by Amy Martin (c)
It’s the first day of spring today, regardless of the temperature. Such ephemeral things as weather don’t determine the seasons. Instead it’s all about the Earth refusing to be upright and rigid. The planet leans and wobbles, tango-ing through the solar system with quite a bit of attitude.
The Reason for the Season
Simply put, Mother Earth is off her rocker, tilted about 24 degrees, spinning like a wobbly top through the cosmos, not quite on the level, right on the edge of being out of control. Sound a bit like your life? But this is a good thing. The axial tilt of the Earth provides its affinity for the iconoclast as well as its seasons. At Winter Solstice in the northern hemisphere, she’s leaning so much that the Sun is aimed straight at the Tropic of Capricorn, making Capricorn is the first astrological sign of winter, and at Summer Solstice she’s tilted the other way so that the Sun is pointing toward her southern Tropic of Cancer, so the first day in the sign of Cancer is the first day of summer.
Halfway between, the Earth attains a short period of balance. She’s almost upright and the Sun stares straight at the equator, hence the equinox. The Sun appears to rise exactly in the east and sets due west. The dark and the light, the day and the night, are equal. We are in balance. Homeostasis for a day.
But think about this: half of the world doesn’t have seasons. In the tropics, meaning between the two tropics, it’s only summer with wet and dry seasons. Imagine how that affects their mythology; no Demeter there; same with the arctic zones. In the northern and southern hemispheres, we are blessed with seasons that metaphorically embody the cycles of life, these annual reminders of our own mortality, of the need to grasp life and live in the now.
The Egg: the Seasonal Symbol We Share with All
Yet even with the tropics and arctic, we share the renewal archetype of the egg. The egg is potential, the inward consolidation, the preparation needed before growth can begin. It’s the nourishment and protection that young require to have that chance to grow.
Not just a sustaining container that fosters life, the egg is the idea. The egg is about breaking boundaries, coming to the edge, of needing to break out of our shell, to go further, to seek beyond, and pierce the limits of what’s not known, to have the faith in life to press forward. This is the core of spring.
Every egg is both a completion and a beginning. We all come from the cosmic egg, metaphorically. In China, Tien dropped the cosmic egg from heaven onto the primordial waters; in India, Brahma burst forth from a golden egg; and in Eqypt, Ra rode his egg like a chariot. Russia and Europe have beautiful legends about eggs. And in America, here we have the Easter Bunny. Bunny?
Excuse me, a male rabbit passing out eggs? Or least he looks male to me. When it comes to eggs, women have the market cornered. Just where did Mr. Rabbit get those eggs from, a rooster? Ostara, the Saxon goddess of spring, is missing from this image! It’s she who gave the rabbit the eggs. Male rabbits do not make and deliver eggs; they fertilize them. If there’s a bachelor male rabbit in this holiday, it needs to be a studly thing, doing what male rabbits do so well, so often and so fast.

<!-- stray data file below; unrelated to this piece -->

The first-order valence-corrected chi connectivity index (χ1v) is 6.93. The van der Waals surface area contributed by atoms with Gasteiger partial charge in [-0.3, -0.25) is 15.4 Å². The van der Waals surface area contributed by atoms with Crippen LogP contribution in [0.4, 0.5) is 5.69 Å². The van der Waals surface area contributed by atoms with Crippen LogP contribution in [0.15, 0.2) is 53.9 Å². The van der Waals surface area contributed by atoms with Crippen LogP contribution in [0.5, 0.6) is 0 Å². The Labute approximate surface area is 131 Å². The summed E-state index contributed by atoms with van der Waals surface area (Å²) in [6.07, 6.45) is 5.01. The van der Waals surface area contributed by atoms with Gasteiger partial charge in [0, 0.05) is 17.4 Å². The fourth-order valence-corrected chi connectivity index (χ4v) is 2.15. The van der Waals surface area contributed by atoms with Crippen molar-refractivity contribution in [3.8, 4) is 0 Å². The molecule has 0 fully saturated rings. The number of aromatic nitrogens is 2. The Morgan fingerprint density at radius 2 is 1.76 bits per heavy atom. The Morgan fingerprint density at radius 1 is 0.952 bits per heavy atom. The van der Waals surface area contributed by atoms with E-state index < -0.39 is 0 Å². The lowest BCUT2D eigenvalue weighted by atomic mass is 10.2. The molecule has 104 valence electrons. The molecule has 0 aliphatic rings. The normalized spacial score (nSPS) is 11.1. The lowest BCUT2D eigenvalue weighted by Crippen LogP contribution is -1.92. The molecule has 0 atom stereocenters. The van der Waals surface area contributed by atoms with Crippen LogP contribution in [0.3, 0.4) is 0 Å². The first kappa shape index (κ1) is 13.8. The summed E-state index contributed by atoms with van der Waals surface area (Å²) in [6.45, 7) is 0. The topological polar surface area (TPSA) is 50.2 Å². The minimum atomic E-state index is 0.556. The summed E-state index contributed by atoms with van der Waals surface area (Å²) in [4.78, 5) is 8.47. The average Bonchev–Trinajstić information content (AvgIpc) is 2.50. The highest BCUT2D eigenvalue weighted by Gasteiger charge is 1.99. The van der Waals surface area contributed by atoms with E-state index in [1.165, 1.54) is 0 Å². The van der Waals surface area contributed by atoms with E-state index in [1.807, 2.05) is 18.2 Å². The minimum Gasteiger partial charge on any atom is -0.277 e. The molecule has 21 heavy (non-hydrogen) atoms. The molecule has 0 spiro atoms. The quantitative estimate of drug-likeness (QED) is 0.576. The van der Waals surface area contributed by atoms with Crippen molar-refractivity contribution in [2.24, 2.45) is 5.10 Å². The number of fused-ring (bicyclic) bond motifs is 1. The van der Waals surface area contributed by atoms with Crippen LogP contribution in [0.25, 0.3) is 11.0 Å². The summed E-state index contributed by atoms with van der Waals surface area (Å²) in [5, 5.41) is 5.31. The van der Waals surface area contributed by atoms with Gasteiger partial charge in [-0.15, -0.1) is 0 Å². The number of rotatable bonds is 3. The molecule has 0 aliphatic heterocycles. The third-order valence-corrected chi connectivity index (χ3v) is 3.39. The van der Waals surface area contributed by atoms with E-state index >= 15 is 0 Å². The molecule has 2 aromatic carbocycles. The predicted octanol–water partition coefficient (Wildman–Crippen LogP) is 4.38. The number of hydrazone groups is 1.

The Egg is the Idea
The egg is a female sex cell or gamete. Each one of us here was once an egg. Every woman is born with all the eggs she’ll ever have, locked inside her itty bitty ovaries, formed in her body by the time she was four months old in the womb. So you were once an egg in your grandmother’s body. Your grandmother was an egg in her grandmother’s body, and so on.
After puberty, your mother dropped one egg every 28 days and on at least one of those times your father greeted the descending egg with thousands and thousands of tiny and very persistent one-celled sperm. At least one of those fervent hormone-driven guys managed to get through all the layers and layers and get inside, a courtship method that continues as adults.
It’s amazing how small that egg is, as small as one cell, one invisible to the naked eye cell, together with the one-celled male sperm, create the incredibly complex unit we are now. And although we are composed of trillions of specialized cells, we arise from two things: the receiving yin of the egg, and the pursuant yang impulse of the sperm.
Women drop eggs every 4 weeks, the same cycle as the Moon; it’s that time of Moon, not time of month. If not greeted by its welcoming committee of eager sperm, the eggs go on their lonely way. What takes a year to manifest in the seasons, and what takes men a lifetime to pass through, women reenact the cycle of birth, death and rebirth every Moon, all because of a dropping egg.
Abundance in Life and Death
The next thing is key. Not every egg becomes an animal, not every seed grows into a plant. Most human conceptions begin with multiple eggs being fertilized; you were probably once part of a twin or triplet. Plants make far more seeds, berries and fruits than they need to reproduce, and more than the birds, bugs and animals could ever eat. Instead most decay and become nourishment for the next round. The Earth churns out life in abundance because reckless fertility is what it does and why it exists.
So celebrate this fertile force with a chocolate egg, a totally appropriate sacrament in this talk of life and death, for many of us are grateful that chocolate, along with a fine dinner and wine, got our mothers in the mood. Eat your egg, allowing it to melt slowly in your mouth, and accept being part of the cycle of life in all its risks and rewards, all its gains and all its losses, and feel in the flow of spring.
March 21, 2010